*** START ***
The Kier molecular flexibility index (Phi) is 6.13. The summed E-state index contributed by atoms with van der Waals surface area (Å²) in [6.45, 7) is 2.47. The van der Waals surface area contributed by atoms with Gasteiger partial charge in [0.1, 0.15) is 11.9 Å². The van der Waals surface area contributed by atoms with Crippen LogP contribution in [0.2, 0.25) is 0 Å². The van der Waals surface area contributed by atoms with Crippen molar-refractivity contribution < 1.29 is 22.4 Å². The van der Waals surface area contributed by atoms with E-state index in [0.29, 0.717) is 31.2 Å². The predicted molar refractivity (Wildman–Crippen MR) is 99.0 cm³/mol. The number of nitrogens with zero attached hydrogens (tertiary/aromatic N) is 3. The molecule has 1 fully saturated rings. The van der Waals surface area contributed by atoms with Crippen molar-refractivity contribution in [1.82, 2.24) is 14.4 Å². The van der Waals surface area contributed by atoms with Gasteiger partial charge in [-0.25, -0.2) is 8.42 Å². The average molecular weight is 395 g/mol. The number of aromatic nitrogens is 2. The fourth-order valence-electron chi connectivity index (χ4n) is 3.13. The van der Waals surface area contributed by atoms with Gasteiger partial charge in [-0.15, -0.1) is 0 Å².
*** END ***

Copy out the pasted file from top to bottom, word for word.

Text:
The Kier molecular flexibility index (Phi) is 6.13. The summed E-state index contributed by atoms with van der Waals surface area (Å²) in [6.45, 7) is 2.47. The van der Waals surface area contributed by atoms with Gasteiger partial charge in [0.1, 0.15) is 11.9 Å². The van der Waals surface area contributed by atoms with Crippen LogP contribution in [0.2, 0.25) is 0 Å². The van der Waals surface area contributed by atoms with Crippen molar-refractivity contribution < 1.29 is 22.4 Å². The van der Waals surface area contributed by atoms with E-state index in [0.29, 0.717) is 31.2 Å². The predicted molar refractivity (Wildman–Crippen MR) is 99.0 cm³/mol. The number of nitrogens with zero attached hydrogens (tertiary/aromatic N) is 3. The molecule has 1 fully saturated rings. The van der Waals surface area contributed by atoms with Crippen molar-refractivity contribution in [1.82, 2.24) is 14.4 Å². The van der Waals surface area contributed by atoms with Gasteiger partial charge in [-0.25, -0.2) is 8.42 Å². The average molecular weight is 395 g/mol. The number of aromatic nitrogens is 2. The fourth-order valence-electron chi connectivity index (χ4n) is 3.13. The van der Waals surface area contributed by atoms with Gasteiger partial charge in [-0.15, -0.1) is 0 Å².